The kitchen is the place where the meal is cooked, it’s where the fire is, it is lively. It’s one of the most busily used areas in Turkish houses. These thoughts started to make more sense as I thought about it further. It is of common knowledge that myths are important reference points to understand collective memory of humanity and that the symbolism matters. The Greek goddess Hestia was the goddess of hearth, domesticity, family, and home. She represented the warmth and family. Isn’t it interesting the same figure represented both fireside and family?


Evolutionary psychology suggests that humans have found fire to not only be a source of physical warmth, but of emotional warmth as well. It was used as a protector from predators and it was where the meal was cooked and where family members sat close, telling stories. Fire, today, is in our kitchens. It is the oven. So, by removing the barriers between our living areas and our kitchens, we might be able to change the whole atmosphere. American kitchens are often designed this way. Although I believe it's the best option, it doesn’t necessarily mean removing the wall between the two rooms, a window could also work —or even removing the door, and using an arched entrance instead.


I did look for sources whether there is any support, but haven’t come up with any. Surely, this does need a scientific support –a psychological research perhaps. Although there are practical reasons as to why kitchens are fully separated, I do believe if we want to make our living rooms more lively and warm -figuratively,- and want to improve our quality of communication with family members, we should design our houses so that the kitchen is visible from the living room (assuming this is the place mainly used by family members and a warmer family environment is what’s preferred). If not the whole kitchen, at least the stove.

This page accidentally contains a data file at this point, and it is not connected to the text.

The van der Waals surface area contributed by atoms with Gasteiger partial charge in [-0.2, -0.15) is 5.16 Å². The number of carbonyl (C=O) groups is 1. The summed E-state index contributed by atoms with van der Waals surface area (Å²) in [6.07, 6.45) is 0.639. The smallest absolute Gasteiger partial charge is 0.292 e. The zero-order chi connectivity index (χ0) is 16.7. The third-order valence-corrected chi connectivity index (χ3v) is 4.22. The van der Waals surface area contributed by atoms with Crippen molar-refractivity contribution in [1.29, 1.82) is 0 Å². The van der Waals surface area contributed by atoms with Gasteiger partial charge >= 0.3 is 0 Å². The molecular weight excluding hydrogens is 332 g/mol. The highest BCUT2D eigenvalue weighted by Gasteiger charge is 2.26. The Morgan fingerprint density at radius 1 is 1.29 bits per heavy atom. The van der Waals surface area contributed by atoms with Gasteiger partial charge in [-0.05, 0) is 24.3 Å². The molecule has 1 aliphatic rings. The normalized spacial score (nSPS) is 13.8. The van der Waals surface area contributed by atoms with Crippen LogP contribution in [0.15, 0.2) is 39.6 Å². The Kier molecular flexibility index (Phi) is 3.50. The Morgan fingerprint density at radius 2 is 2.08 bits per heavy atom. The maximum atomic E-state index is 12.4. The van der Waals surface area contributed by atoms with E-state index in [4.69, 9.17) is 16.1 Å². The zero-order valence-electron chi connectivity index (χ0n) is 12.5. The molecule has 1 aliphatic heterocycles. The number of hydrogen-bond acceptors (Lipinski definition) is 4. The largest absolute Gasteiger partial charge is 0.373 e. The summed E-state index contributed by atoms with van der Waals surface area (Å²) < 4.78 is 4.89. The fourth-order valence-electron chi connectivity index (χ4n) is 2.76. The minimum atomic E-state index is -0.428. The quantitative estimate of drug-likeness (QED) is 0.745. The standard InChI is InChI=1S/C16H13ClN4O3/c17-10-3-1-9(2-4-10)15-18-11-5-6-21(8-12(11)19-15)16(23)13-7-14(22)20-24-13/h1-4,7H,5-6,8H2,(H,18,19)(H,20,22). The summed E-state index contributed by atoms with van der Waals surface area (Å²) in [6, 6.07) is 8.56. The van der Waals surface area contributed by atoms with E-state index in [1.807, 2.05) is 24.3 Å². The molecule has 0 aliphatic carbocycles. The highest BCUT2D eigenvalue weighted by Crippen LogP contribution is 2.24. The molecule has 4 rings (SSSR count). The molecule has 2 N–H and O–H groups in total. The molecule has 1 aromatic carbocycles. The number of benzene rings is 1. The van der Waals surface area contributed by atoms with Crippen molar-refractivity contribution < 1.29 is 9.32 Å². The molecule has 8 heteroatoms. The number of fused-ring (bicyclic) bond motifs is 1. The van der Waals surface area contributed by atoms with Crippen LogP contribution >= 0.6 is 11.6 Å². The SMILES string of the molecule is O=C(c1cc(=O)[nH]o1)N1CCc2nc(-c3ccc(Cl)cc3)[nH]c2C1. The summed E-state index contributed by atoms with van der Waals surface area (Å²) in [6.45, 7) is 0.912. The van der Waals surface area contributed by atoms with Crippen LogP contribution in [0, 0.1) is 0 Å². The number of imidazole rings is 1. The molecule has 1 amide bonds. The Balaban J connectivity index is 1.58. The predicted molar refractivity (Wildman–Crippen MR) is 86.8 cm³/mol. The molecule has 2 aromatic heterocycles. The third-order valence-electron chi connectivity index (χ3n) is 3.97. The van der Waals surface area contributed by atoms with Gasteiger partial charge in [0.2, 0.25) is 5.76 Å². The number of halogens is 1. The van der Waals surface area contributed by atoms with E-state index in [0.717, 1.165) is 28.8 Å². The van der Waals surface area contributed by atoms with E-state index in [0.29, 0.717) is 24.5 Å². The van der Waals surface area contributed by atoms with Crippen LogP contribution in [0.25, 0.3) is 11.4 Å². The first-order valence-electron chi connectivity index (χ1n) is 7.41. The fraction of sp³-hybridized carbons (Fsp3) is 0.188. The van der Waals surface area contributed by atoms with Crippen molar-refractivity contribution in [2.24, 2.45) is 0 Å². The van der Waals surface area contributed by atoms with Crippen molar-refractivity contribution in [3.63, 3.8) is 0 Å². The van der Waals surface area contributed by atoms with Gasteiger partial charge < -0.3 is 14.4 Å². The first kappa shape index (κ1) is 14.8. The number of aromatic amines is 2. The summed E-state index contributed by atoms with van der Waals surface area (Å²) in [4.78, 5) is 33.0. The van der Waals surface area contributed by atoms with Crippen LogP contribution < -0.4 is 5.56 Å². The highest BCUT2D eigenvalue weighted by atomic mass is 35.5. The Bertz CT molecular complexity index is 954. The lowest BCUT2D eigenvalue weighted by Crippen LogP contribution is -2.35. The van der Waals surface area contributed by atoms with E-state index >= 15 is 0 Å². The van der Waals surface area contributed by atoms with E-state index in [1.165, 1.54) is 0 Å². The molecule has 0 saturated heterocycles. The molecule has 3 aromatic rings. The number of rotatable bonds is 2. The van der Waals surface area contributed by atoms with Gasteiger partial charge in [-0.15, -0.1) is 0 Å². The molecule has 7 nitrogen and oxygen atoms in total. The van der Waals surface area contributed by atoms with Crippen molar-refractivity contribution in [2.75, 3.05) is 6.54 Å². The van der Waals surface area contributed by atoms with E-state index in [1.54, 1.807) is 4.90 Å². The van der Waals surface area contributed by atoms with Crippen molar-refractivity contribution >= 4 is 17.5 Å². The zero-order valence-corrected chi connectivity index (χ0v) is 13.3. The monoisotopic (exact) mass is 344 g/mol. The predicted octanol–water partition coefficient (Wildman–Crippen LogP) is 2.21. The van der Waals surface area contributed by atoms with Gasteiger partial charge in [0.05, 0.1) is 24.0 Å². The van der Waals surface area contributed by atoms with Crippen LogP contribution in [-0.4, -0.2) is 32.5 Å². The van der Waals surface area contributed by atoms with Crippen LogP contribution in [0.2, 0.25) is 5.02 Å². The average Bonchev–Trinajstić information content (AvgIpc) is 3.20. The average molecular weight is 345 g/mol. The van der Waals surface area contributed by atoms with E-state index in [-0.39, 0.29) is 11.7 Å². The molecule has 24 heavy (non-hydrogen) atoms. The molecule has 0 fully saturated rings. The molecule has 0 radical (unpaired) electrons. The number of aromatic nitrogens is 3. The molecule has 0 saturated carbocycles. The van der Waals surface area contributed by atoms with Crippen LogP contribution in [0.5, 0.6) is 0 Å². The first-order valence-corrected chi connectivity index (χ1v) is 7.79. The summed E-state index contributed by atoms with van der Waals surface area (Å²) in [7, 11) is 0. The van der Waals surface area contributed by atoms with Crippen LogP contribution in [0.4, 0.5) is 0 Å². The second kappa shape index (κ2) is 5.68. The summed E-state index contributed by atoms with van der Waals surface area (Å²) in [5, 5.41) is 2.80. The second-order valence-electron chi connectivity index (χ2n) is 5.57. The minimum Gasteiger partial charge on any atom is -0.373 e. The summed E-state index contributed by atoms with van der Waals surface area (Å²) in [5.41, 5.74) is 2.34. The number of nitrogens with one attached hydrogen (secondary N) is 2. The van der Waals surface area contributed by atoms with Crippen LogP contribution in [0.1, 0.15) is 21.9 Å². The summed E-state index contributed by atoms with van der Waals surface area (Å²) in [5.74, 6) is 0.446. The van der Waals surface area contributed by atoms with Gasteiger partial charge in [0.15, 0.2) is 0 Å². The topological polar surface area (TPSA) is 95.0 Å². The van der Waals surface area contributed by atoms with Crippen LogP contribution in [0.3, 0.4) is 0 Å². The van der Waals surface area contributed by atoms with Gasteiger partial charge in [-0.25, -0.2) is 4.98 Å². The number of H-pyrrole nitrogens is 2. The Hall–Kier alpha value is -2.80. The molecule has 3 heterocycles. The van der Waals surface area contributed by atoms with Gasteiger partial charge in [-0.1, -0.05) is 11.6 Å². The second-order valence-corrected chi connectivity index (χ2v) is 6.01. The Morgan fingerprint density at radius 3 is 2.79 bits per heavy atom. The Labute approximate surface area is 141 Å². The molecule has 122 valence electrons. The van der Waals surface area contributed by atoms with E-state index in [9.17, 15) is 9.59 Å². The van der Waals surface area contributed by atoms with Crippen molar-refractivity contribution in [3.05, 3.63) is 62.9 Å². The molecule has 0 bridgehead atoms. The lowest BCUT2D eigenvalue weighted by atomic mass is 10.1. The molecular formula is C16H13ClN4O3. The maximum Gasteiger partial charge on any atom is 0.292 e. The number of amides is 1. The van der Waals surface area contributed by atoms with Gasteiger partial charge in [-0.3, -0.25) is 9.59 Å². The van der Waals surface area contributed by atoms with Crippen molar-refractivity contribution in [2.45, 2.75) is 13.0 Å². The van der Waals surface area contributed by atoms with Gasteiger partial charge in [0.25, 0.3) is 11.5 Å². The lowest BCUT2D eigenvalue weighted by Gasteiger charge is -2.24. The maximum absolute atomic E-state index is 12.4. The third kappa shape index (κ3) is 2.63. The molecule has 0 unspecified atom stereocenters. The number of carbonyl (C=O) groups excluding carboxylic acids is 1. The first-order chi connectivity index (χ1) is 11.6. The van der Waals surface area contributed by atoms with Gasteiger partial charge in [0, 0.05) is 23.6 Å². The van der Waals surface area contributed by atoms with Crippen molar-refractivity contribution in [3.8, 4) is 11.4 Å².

I also used to think about the modern day Islamic arhictecture and how it lacks originality and new interpretations. Upon this, I found that there was an award called the Aga Khan Architecture award that aims to promote new interpretations of Islamic architecture and to revive creativity in Muslim societies. I used the award winning structures as references to think how architecture could be changed, which concerns should be taken into consideration as one designs these places, and so on. 


A couple of years later, in my Middle East Philosophy class I learn about the Ismailis and find out this award was introduced in 1977 by Aga Khan the 4th, who was the Imam of the Shi’a Ismaili Muslims and introduced the award because he, too, was sad about the state of architecture in the Islamic world. Since then, every three years the award is presented to architectural concepts that successfully address the needs of Muslim societies. 

Below are some of the buildings that were rewarded:


Rehabilitation of Muharraq, Bahrain.

Islamic Cemetery, Altach, Austria / Bernado Bader Architects.



Islamic Cemetery, Altach, Austria / Bernado Bader Architects.



Bait Ur Rouf Mosque, Dhaka, Bangladesh / Marina Tabassum Architects.